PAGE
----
Also going down in February: one of the biggest mid-season trades in team history. On February 23rd the Blazers sent Przybilla, reserve Sean Marks, forward Dante Cunningham, and two first round picks to the Charlotte Bobcats for franchise forward Gerald Wallace. Wallace, known as "Crash" for his reckless abandon and thunderous physical style, provided energy, drive, increased scoring, and a potential second star to the now-thinned Portland lineup. His injury history had been spotty...a roll of the dice for an already-fragile squad. But at this point the Blazers had to go all-in or fold. Either they'd make something of their current, ill-starred lineup or blow it apart and start over. Grabbing Wallace indicated they'd make a run, trying to manufacture a miracle. Fans approved of both the player and the philosophy.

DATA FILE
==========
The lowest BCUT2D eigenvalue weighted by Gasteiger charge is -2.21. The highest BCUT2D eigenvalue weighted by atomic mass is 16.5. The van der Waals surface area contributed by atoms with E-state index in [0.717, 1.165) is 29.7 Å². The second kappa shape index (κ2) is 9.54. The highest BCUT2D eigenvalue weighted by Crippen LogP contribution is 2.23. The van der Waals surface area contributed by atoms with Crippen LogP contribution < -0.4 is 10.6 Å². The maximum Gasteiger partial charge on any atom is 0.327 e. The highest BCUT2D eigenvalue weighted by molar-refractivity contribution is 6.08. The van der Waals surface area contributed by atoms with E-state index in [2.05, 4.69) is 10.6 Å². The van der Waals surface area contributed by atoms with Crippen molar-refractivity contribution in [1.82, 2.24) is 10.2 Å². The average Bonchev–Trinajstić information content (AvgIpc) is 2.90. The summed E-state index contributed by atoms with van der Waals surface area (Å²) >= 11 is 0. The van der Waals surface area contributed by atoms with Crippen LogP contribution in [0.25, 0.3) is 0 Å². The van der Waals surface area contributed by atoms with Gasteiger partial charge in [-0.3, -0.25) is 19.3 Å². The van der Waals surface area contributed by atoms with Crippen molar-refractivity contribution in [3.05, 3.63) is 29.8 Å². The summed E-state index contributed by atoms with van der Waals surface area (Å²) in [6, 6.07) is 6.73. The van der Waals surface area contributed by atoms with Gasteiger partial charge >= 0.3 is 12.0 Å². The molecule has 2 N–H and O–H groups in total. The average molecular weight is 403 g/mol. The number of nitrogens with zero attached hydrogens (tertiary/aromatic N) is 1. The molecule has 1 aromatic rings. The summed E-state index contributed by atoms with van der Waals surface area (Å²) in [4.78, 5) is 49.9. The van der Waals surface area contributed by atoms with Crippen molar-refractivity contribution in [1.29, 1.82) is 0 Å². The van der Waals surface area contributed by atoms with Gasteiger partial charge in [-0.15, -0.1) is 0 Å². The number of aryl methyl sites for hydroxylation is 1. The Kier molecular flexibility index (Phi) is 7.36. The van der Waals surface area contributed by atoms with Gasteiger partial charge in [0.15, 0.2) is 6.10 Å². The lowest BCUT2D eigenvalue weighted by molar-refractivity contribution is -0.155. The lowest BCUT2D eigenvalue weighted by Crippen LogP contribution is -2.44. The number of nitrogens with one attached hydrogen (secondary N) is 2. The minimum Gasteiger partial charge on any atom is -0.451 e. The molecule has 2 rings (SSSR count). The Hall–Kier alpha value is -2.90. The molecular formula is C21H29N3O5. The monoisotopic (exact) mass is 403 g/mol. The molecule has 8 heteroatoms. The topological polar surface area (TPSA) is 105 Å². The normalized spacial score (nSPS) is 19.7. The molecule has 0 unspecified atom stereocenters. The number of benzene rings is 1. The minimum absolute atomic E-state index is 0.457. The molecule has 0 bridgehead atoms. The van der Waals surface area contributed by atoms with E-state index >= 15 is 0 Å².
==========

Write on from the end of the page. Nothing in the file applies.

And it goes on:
Wallace didn't make an instant impact. In fact the Blazers lost the first two games he was in uniform. But eventually the team settled into a small lineup making copious use of Wallace, Aldridge, and Batum in the frontcourt. That trio produced wins and the Blazers got their groove back as the season closed. Brandon Roy also returned in late February, though his play had not improved much. Still, a lift was a lift. Portland finished the year 48-34, well under their dreams but fairly well given the circumstances.